Since the first question after the end of Professor Rutter’s presentation was about whether the company edits the original text or not, I can’t imagine everyone is excited to see the gritty, controversial, upcoming productions of Richard III and Comedy of Errors. But as an unconventional (read: young) lover of theater, the English language, and the incredible combination of the two in Shakespeare, I can unequivocally say that I am.
Propeller: What would Brook think?
Peter Brook’s The Empty Space published in 1968, has long been a touchstone for anyone who cares about the theater. The book came up last night during Carol Rutter’s energetic talk at the UM Museum of Art (UMMA) about the Propeller Theater Company and its uniquely “rough” style of performance. Rutter, a professor of English at the University of Warwick and UM grad, admits she stayed away from Propeller for more than a decade because she thought they’d be too “adolescent” for her tastes. She finally went two years ago, “and I thought, where has this been all my life? I’d finally grown up enough to find all the childlikeness and playfulness of the ensemble delightful.”
Rutter calls Propeller a perfect example of Brook’s idea of “rough” theater, which he describes as:
Salt, sweat, noise, smell: the theater that’s not in a theater, the theater on carts, on wagons, on trestles, audiences standing, drinking, sitting round tables, audiences joining in, answering back: theater in back rooms, upstairs rooms, barns; the one-night stands, the torn sheet pinned up across the hall, the battered screen to conceal the quick changes.
It’s the Elizabethan stage, Punch and Judy, plays in prisons and on streets. Risky theater that lives by its wits. Theater stripped to its essence—which is to say theater as acting.
Rutter says, “What I like best is to see actors at work. I don’t want the production to get between me and the actor.” Propeller “asks actors to be the material of their own production.” That’s to say they’re not only characters and chorus, but the scenery itself. Instead of a door, you get a pair of players holding a doorknob. You get the wonderful, whimsical apparatus of the theater: false noses, garish tights, tutus and wigs, buckets of blood. Presentational—not representational—theater.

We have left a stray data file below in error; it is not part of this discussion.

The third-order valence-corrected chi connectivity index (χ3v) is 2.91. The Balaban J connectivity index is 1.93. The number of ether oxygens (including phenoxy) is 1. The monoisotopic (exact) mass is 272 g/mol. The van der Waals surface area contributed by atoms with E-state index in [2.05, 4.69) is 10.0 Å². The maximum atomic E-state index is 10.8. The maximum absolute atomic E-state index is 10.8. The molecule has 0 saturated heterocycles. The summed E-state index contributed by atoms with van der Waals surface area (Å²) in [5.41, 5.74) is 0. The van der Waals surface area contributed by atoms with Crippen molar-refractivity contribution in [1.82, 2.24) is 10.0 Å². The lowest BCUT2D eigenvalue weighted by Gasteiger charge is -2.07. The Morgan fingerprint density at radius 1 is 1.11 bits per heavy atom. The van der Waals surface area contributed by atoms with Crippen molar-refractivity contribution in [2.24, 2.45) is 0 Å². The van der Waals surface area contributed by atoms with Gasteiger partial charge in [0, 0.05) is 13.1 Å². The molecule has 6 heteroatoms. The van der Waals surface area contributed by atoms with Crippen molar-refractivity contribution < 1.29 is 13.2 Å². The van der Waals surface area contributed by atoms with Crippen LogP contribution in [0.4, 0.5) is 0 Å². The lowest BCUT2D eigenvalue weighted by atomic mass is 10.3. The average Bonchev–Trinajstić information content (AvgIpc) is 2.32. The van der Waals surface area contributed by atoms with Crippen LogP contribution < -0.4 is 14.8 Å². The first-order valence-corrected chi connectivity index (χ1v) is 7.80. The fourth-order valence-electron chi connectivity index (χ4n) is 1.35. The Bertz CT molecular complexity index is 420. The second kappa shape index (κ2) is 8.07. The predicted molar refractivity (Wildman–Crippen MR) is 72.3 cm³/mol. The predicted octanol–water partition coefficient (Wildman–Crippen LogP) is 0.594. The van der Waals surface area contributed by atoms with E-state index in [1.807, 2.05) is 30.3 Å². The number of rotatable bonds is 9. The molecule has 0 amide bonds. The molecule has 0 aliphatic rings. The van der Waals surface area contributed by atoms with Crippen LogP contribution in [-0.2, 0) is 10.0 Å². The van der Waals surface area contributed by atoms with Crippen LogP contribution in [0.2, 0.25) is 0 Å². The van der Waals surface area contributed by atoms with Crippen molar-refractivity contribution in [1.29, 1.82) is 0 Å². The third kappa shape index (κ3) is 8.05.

Rutter: “You’re so close to the story.”
Pit this against what Brook calls “the deadly theater,” which we’ve all seen. Conventional, commercial, safe plays, staged in trite, often sentimental ways. Old jokes, predictable effects, creaky machinery, overproduced sets. “The Deadly Theater takes easily to Shakespeare,” Brook writes:
We see his plays done by good actors in what seems like the proper way—they look lively and colorful, there is music and everyone is all dressed up, just as they are supposed to be in the best of classical theaters. Yet secretly we find it excruciatingly boring—and in our hearts we either blame Shakespeare, or theater as such, or even ourselves.
Rutter talked last night about a recent RSC production of Lear, which had an ensemble of 23 actors, ten of them spear-carriers, “doing zilch. Like cabbages.” Great in its heyday, the RSC—and they’re not alone—has become brand-name theater, Rutter believes. Lavish, heavily subsidized, unable or unwilling to take risks.
Too big to fail.
“Which is why,” she says, “we who want Shakespeare to live forever will always need companies like Propeller.” Maverick companies with anarchic ideas, free to play and to fail. Rough theater.
“What does Shakespeare gain from this collaboration?” she asked toward the end of her talk. “Those are questions I leave to you.” Comments welcome…